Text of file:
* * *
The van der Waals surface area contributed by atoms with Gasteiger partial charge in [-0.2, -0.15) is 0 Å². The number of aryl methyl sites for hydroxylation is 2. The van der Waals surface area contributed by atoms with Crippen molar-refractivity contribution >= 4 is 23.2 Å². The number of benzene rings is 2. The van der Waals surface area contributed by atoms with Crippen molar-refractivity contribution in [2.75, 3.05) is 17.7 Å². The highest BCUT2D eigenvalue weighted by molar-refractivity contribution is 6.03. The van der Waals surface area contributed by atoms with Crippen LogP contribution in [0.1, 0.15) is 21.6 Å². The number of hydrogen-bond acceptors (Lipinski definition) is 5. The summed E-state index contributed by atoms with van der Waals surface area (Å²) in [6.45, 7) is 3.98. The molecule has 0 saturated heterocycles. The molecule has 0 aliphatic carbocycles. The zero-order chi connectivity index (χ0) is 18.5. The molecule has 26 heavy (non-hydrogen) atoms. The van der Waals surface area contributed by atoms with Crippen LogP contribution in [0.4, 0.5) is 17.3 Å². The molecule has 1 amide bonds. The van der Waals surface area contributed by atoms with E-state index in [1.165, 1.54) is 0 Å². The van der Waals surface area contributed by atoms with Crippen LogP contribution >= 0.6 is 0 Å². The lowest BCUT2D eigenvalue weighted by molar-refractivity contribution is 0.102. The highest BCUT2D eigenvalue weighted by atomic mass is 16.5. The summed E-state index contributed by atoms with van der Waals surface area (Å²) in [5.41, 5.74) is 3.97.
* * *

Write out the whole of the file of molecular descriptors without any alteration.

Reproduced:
The van der Waals surface area contributed by atoms with Gasteiger partial charge in [-0.2, -0.15) is 0 Å². The number of aryl methyl sites for hydroxylation is 2. The van der Waals surface area contributed by atoms with Crippen molar-refractivity contribution >= 4 is 23.2 Å². The number of benzene rings is 2. The van der Waals surface area contributed by atoms with Crippen molar-refractivity contribution in [2.75, 3.05) is 17.7 Å². The highest BCUT2D eigenvalue weighted by molar-refractivity contribution is 6.03. The van der Waals surface area contributed by atoms with Crippen LogP contribution in [0.1, 0.15) is 21.6 Å². The number of hydrogen-bond acceptors (Lipinski definition) is 5. The summed E-state index contributed by atoms with van der Waals surface area (Å²) in [6.45, 7) is 3.98. The molecule has 0 saturated heterocycles. The molecule has 0 aliphatic carbocycles. The zero-order chi connectivity index (χ0) is 18.5. The molecule has 26 heavy (non-hydrogen) atoms. The van der Waals surface area contributed by atoms with Crippen LogP contribution in [0.4, 0.5) is 17.3 Å². The molecule has 1 amide bonds. The van der Waals surface area contributed by atoms with E-state index in [1.165, 1.54) is 0 Å². The van der Waals surface area contributed by atoms with Crippen LogP contribution >= 0.6 is 0 Å². The lowest BCUT2D eigenvalue weighted by molar-refractivity contribution is 0.102. The highest BCUT2D eigenvalue weighted by atomic mass is 16.5. The summed E-state index contributed by atoms with van der Waals surface area (Å²) in [5.41, 5.74) is 3.97.